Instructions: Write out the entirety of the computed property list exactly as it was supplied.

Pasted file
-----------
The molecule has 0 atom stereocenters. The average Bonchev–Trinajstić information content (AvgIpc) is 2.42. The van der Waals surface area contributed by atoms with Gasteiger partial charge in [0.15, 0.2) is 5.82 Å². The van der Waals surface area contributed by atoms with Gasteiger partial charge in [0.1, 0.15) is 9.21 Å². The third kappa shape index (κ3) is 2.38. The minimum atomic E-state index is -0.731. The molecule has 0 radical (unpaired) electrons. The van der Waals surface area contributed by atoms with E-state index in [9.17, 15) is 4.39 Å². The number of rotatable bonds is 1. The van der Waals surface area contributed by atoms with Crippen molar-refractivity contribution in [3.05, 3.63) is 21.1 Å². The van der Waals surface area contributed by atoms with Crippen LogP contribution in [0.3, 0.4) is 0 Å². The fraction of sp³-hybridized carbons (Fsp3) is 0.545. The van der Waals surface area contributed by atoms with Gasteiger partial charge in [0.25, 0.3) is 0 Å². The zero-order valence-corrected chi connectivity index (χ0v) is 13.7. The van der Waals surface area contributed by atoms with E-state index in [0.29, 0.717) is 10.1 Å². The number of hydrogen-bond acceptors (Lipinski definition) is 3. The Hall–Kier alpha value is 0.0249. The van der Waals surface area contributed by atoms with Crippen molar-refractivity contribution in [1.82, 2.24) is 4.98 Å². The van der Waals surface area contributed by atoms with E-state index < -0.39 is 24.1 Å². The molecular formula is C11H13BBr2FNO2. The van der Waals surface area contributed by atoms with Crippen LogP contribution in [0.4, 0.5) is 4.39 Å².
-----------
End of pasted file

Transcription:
The molecule has 0 atom stereocenters. The average Bonchev–Trinajstić information content (AvgIpc) is 2.42. The van der Waals surface area contributed by atoms with Gasteiger partial charge in [0.15, 0.2) is 5.82 Å². The van der Waals surface area contributed by atoms with Gasteiger partial charge in [0.1, 0.15) is 9.21 Å². The third kappa shape index (κ3) is 2.38. The minimum atomic E-state index is -0.731. The molecule has 0 radical (unpaired) electrons. The van der Waals surface area contributed by atoms with E-state index in [9.17, 15) is 4.39 Å². The number of rotatable bonds is 1. The van der Waals surface area contributed by atoms with Crippen molar-refractivity contribution in [3.05, 3.63) is 21.1 Å². The van der Waals surface area contributed by atoms with Crippen LogP contribution in [0.3, 0.4) is 0 Å². The fraction of sp³-hybridized carbons (Fsp3) is 0.545. The van der Waals surface area contributed by atoms with Gasteiger partial charge in [0.25, 0.3) is 0 Å². The zero-order valence-corrected chi connectivity index (χ0v) is 13.7. The van der Waals surface area contributed by atoms with E-state index in [0.29, 0.717) is 10.1 Å². The number of hydrogen-bond acceptors (Lipinski definition) is 3. The Hall–Kier alpha value is 0.0249. The van der Waals surface area contributed by atoms with Crippen molar-refractivity contribution in [1.82, 2.24) is 4.98 Å². The van der Waals surface area contributed by atoms with E-state index < -0.39 is 24.1 Å². The molecular formula is C11H13BBr2FNO2. The van der Waals surface area contributed by atoms with Crippen LogP contribution in [0.4, 0.5) is 4.39 Å².